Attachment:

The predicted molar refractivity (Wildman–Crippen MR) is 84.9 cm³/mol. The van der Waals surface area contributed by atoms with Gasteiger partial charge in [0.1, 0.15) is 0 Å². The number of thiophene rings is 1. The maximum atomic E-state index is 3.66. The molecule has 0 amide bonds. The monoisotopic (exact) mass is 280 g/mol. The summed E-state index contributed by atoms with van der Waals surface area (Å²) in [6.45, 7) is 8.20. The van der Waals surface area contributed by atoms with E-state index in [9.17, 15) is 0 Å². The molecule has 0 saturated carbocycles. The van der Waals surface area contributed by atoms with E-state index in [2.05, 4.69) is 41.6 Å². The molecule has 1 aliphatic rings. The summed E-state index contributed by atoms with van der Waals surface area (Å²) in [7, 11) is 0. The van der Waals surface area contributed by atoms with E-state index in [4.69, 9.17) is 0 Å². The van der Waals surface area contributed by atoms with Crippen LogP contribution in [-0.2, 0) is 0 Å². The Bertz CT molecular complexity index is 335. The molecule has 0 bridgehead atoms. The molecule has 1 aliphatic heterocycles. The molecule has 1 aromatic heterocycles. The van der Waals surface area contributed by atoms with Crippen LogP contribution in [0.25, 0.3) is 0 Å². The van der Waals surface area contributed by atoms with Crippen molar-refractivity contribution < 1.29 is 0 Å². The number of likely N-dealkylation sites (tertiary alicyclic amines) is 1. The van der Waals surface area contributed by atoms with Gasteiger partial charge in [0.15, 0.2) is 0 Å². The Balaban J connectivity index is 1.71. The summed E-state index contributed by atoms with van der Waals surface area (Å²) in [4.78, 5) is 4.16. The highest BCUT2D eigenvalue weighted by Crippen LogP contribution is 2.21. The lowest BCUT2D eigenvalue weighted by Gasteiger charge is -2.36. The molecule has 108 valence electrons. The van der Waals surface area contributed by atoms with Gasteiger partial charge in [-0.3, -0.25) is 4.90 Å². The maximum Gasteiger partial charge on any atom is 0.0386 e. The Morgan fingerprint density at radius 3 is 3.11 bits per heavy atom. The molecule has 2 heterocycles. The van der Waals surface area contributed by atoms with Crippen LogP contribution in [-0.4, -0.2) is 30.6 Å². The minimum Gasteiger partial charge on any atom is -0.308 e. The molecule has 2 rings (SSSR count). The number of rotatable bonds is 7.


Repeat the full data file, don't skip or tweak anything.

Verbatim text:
The predicted molar refractivity (Wildman–Crippen MR) is 84.9 cm³/mol. The van der Waals surface area contributed by atoms with Gasteiger partial charge in [0.1, 0.15) is 0 Å². The number of thiophene rings is 1. The maximum atomic E-state index is 3.66. The molecule has 0 amide bonds. The monoisotopic (exact) mass is 280 g/mol. The summed E-state index contributed by atoms with van der Waals surface area (Å²) in [6.45, 7) is 8.20. The van der Waals surface area contributed by atoms with E-state index in [9.17, 15) is 0 Å². The molecule has 0 saturated carbocycles. The van der Waals surface area contributed by atoms with E-state index in [2.05, 4.69) is 41.6 Å². The molecule has 1 aliphatic rings. The summed E-state index contributed by atoms with van der Waals surface area (Å²) in [7, 11) is 0. The van der Waals surface area contributed by atoms with E-state index in [4.69, 9.17) is 0 Å². The van der Waals surface area contributed by atoms with Crippen LogP contribution in [-0.2, 0) is 0 Å². The Bertz CT molecular complexity index is 335. The molecule has 0 bridgehead atoms. The molecule has 1 aliphatic heterocycles. The molecule has 1 aromatic heterocycles. The van der Waals surface area contributed by atoms with Crippen LogP contribution in [0.25, 0.3) is 0 Å². The van der Waals surface area contributed by atoms with Crippen molar-refractivity contribution < 1.29 is 0 Å². The number of likely N-dealkylation sites (tertiary alicyclic amines) is 1. The van der Waals surface area contributed by atoms with Gasteiger partial charge in [0.15, 0.2) is 0 Å². The Balaban J connectivity index is 1.71. The summed E-state index contributed by atoms with van der Waals surface area (Å²) in [4.78, 5) is 4.16. The highest BCUT2D eigenvalue weighted by Crippen LogP contribution is 2.21. The lowest BCUT2D eigenvalue weighted by Gasteiger charge is -2.36. The molecule has 108 valence electrons. The van der Waals surface area contributed by atoms with Gasteiger partial charge in [-0.3, -0.25) is 4.90 Å². The maximum Gasteiger partial charge on any atom is 0.0386 e. The Morgan fingerprint density at radius 3 is 3.11 bits per heavy atom. The molecule has 2 heterocycles. The van der Waals surface area contributed by atoms with Crippen LogP contribution in [-0.4, -0.2) is 30.6 Å². The minimum Gasteiger partial charge on any atom is -0.308 e. The molecule has 2 rings (SSSR count). The number of rotatable bonds is 7.